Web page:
Is A White Florida Man the New Rachel Dolezal? He Says He's Now Filipino

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A white Florida man claims he is now Filipino. Rachel Dolezal, pictured above, gained national attention when she was outed for pretending to be black. Stephanie Keith/REUTERS

A white Florida man now claims he's Filipino, much like Rachel Dolezal and others who declare themselves as transracial.

The Tampa man who changed his name from Adam to Ja Du says being around Filipino culture makes him feel like he is in his own skin.

"I'd watch the History Channel sometimes for hours... nothing else intrigued me more but things about Filipino culture," he told WTSP.

Ja Du drives a purple Tuk Tuk, a three-wheeled vehicle commonly used as transportation in the Philippines, to get around Tampa. But his family still does not know about his new identity, which might be too "wild" for them.

"I believe we all have the freedoms to pursue happiness in our ways," he said.

Ja Du describes himself as transracial, a term used to explain someone's switch to another racial identity.

The term gained national attention after Rachel Dolezal, the former leader of the Spokane, Washington chapter of the NAACP, was outed for pretending to be black. Dolezal was born a white woman but said she identifies as black.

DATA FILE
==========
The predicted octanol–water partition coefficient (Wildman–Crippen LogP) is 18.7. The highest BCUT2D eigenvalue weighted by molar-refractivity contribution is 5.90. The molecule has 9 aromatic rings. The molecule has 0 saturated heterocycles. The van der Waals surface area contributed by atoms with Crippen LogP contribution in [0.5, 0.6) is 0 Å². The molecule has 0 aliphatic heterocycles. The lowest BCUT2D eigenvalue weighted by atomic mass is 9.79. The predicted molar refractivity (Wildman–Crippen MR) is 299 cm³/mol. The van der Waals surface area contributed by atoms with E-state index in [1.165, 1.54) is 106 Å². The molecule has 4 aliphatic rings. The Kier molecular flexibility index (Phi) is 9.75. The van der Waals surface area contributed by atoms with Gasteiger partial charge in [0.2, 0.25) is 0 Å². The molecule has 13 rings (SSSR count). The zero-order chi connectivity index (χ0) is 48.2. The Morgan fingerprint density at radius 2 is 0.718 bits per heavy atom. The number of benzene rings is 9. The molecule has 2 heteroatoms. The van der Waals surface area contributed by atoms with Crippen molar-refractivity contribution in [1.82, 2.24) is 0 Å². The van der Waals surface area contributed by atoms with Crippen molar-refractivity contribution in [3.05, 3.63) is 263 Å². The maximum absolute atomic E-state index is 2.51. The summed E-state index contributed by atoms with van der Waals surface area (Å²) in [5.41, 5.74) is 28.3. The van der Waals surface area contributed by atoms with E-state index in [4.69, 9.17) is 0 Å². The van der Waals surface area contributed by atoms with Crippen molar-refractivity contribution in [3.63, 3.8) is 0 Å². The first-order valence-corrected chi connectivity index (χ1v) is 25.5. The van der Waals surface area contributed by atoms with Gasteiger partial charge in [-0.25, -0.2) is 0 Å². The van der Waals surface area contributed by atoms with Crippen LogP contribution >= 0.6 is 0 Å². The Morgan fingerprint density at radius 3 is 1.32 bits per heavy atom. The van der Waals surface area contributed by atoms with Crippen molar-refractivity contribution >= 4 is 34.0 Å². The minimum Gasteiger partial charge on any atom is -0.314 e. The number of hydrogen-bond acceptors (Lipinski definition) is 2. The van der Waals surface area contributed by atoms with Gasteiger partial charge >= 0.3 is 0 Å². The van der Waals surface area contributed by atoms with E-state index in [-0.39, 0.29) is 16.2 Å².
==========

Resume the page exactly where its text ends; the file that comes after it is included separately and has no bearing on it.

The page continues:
Dolezal's mother told The Spokesman Review that her daughter started disguising herself as a black woman after the family adopted four black children. Dolezal has Czech, Swedish, German and some Native American ancestry but no African-American, said her mother, Ruthanne Dolezal.

Dolezal, who became estranged from her white parents, even claimed to have a black father and applied as white, black and American Indian on her application for the position as a part-time professor in African studies at Eastern Washington University. In an appearance on the Today show in March, she said race was a social construct.

"I don't identify as African-American, I identify as black,'' she said. "I am part of the pan-African diaspora."

Ja Du has started an online support group for others like him. He said the messages have been flooding in.

"I wanted to make sure it wasn't just me because if it was just me then there must be something wrong," he said. "I created the group in hopes of getting our message out of the bottle."

Is A White Florida Man the New Rachel Dolezal? He Says He's Now Filipino | U.S.